Oslo Mind Group Seminar: Yvonne Hütter-Almerigi, The Moral Philosophy of Philosophy
Yvonne Hütter-Almerigi will be giving a talk on ‘Do You Value Topic-Continuity? The Moral Philosophy of Philosophy’.
The main argument of the paper is that Cappelen’s insistence on the category of “topics” and, more importantly, the insistence on topic-continuity, is motivated morally and strategically not semantically or theoretically more in general. When investigating what accounts for samesaying, topics, just as meaning, are not defined by content (Cappelen 141). Further, topics are metaphysically lightweight (Cappelen 138). topics (and topics), are defined pragmatically and as we go: Speakers talk about the same topic when we (and they) attribute they do. But why should we do that? Why should we aim for continuity and why should we think it is possible in general?
On a political and societal level, the answer Sally Haslanger gives, is that by insisting on continuity of concepts like marriage inferential uptake is smoothened and, therewith, we guarantee (political) power to our word. On the other hand, Rachel Sterken has argued that rupture and friction can have just as fruitful effects. Cappelen’s argument operates on a higher level of abstraction, yet, I think, the same strategic choice between continuity and rupture applies at the theoretic level. This is especially the case, if one assumes, as Cappelen does, that there is no limit to (his version) of conceptual engineering (Cappelen 194), and that, following Williamson, linguistic practices can hold together even in absence of a common creed that all participants endorse (Cappelen 63, 142). Why, then, invent the category “topics” which’s only job-description is to account for continuity in revision, if, on a theoretical level, we could perfectly do without it?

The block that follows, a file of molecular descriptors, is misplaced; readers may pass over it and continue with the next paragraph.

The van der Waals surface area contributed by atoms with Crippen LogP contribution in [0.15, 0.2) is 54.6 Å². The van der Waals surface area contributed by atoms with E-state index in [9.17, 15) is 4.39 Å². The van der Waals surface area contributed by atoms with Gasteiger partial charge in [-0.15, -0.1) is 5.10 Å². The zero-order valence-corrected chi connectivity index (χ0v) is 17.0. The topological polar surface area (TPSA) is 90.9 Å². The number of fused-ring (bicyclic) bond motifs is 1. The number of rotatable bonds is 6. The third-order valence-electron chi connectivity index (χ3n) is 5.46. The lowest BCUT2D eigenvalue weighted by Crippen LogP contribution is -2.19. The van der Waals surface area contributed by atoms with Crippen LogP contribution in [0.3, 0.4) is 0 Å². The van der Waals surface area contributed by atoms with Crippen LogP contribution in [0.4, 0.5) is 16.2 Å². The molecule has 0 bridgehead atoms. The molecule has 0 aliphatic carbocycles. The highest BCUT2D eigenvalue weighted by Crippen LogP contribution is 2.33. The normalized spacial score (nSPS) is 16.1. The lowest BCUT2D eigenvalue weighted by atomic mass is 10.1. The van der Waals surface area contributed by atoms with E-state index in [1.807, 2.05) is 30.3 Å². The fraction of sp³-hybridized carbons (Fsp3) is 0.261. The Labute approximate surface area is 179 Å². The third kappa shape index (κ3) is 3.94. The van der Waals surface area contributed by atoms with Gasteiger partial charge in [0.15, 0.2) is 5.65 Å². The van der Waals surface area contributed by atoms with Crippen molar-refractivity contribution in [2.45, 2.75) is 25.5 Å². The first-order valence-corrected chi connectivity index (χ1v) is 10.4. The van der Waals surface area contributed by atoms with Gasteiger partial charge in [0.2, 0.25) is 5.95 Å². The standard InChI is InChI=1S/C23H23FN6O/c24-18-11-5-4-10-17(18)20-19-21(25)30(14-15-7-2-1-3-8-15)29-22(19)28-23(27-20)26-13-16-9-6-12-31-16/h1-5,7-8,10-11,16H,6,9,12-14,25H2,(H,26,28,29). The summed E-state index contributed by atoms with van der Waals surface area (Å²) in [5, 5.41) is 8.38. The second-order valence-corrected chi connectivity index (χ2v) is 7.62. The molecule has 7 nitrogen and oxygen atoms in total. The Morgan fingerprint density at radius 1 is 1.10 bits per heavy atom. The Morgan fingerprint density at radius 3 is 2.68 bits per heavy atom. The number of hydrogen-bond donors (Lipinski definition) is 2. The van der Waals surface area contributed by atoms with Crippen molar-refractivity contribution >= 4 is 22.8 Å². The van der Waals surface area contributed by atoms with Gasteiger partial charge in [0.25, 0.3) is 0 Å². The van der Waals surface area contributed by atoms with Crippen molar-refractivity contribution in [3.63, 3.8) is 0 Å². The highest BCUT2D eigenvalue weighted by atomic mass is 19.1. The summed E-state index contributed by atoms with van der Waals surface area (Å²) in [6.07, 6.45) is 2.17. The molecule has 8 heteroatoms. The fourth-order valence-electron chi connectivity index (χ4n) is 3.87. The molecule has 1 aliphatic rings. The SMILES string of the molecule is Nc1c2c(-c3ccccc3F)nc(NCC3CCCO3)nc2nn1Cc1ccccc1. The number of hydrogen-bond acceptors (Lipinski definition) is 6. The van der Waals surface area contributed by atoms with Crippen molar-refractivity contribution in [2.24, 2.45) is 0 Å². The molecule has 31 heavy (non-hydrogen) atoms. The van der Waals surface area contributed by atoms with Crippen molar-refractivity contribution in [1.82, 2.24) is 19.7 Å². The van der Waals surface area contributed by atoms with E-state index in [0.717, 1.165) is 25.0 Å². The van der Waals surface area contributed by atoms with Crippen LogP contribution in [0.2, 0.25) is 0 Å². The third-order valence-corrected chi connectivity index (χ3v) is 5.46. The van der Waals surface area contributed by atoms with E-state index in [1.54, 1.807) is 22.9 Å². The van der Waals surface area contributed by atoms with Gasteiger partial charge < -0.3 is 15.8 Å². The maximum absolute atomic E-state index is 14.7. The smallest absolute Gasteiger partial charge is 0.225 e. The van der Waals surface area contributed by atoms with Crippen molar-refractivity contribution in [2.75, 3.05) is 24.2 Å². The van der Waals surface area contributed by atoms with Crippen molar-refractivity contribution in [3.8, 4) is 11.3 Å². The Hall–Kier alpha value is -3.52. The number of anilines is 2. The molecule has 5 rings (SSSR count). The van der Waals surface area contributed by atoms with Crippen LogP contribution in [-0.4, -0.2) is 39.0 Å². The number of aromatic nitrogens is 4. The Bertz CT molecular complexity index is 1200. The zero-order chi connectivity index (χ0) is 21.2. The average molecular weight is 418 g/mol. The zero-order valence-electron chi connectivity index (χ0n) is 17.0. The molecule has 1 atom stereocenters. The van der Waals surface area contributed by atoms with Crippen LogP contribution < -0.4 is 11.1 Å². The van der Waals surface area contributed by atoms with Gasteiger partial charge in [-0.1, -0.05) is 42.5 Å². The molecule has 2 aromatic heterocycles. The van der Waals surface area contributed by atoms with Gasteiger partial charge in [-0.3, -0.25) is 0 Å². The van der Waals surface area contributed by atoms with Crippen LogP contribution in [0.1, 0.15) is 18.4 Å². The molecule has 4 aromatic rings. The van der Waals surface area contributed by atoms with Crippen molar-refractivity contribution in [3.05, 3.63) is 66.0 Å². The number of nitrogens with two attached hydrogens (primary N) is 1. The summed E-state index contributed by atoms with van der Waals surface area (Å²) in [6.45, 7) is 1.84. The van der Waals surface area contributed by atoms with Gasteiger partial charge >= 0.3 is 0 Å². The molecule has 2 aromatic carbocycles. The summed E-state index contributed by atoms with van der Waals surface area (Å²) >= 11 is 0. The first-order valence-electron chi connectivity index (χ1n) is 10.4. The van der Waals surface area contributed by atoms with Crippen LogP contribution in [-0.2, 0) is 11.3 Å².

My answer is that topics serve the same pragmatic role at the theoretical level that they serve at the practical/political/societal level: Cappelen’s engineering of “conceptual engineering” aims for uptake and Cappelen chooses the road of continuity which I will try to contrast with rupture. Strategically, I will argue, Cappelen exploits the lexical effects of “continuity”, “unity of inquiry”, and “exchange of ideas” in order to click with the group of people in the theoretical departments that he wants to be and remain friends with. Morally, when taking Cappelen’s commitment to continuity at face-value, I will argue, that it all hinges on what you think communication is, how you constrain “ideas”, and how high you value novelty. Sometimes rupture might (morally) be the better choice, also at the level of abstraction Cappelen is working on.
Note: this is an online seminar and will take place in the Seminars channel of the Oslo Mind Group team, which is open to all University of Oslo members via Microsoft Teams. All are welcome to attend.